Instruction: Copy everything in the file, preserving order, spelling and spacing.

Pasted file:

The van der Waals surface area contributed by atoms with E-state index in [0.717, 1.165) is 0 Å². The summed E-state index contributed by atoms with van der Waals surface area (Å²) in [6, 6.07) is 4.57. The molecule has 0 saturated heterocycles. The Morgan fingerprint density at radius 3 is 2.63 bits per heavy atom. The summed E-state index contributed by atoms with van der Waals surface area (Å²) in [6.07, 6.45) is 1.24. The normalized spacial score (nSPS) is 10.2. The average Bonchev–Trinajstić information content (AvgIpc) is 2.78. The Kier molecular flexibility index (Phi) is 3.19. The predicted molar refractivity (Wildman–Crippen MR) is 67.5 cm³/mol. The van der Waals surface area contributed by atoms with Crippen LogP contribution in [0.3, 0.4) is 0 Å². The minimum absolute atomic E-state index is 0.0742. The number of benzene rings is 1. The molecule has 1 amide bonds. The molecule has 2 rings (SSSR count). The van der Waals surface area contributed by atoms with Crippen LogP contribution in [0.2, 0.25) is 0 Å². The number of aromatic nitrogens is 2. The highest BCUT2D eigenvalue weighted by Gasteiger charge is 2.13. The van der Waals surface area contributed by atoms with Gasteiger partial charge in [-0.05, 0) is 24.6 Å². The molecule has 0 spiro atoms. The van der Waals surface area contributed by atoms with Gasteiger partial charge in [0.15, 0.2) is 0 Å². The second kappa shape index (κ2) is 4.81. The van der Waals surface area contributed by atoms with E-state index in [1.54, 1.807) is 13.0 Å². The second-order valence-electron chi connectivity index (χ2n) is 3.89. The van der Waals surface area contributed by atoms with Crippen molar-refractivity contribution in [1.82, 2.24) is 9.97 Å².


The van der Waals surface area contributed by atoms with E-state index in [0.717, 1.165) is 0 Å². The summed E-state index contributed by atoms with van der Waals surface area (Å²) in [6, 6.07) is 4.57. The molecule has 0 saturated heterocycles. The Morgan fingerprint density at radius 3 is 2.63 bits per heavy atom. The summed E-state index contributed by atoms with van der Waals surface area (Å²) in [6.07, 6.45) is 1.24. The normalized spacial score (nSPS) is 10.2. The average Bonchev–Trinajstić information content (AvgIpc) is 2.78. The Kier molecular flexibility index (Phi) is 3.19. The predicted molar refractivity (Wildman–Crippen MR) is 67.5 cm³/mol. The van der Waals surface area contributed by atoms with Crippen LogP contribution in [0.3, 0.4) is 0 Å². The minimum absolute atomic E-state index is 0.0742. The number of benzene rings is 1. The molecule has 1 amide bonds. The molecule has 2 rings (SSSR count). The van der Waals surface area contributed by atoms with Crippen LogP contribution in [0.2, 0.25) is 0 Å². The number of aromatic nitrogens is 2. The highest BCUT2D eigenvalue weighted by Gasteiger charge is 2.13. The van der Waals surface area contributed by atoms with Gasteiger partial charge in [-0.05, 0) is 24.6 Å². The molecule has 0 spiro atoms. The van der Waals surface area contributed by atoms with Gasteiger partial charge in [0.15, 0.2) is 0 Å². The second kappa shape index (κ2) is 4.81. The van der Waals surface area contributed by atoms with E-state index in [1.54, 1.807) is 13.0 Å². The second-order valence-electron chi connectivity index (χ2n) is 3.89. The van der Waals surface area contributed by atoms with Crippen molar-refractivity contribution in [1.82, 2.24) is 9.97 Å².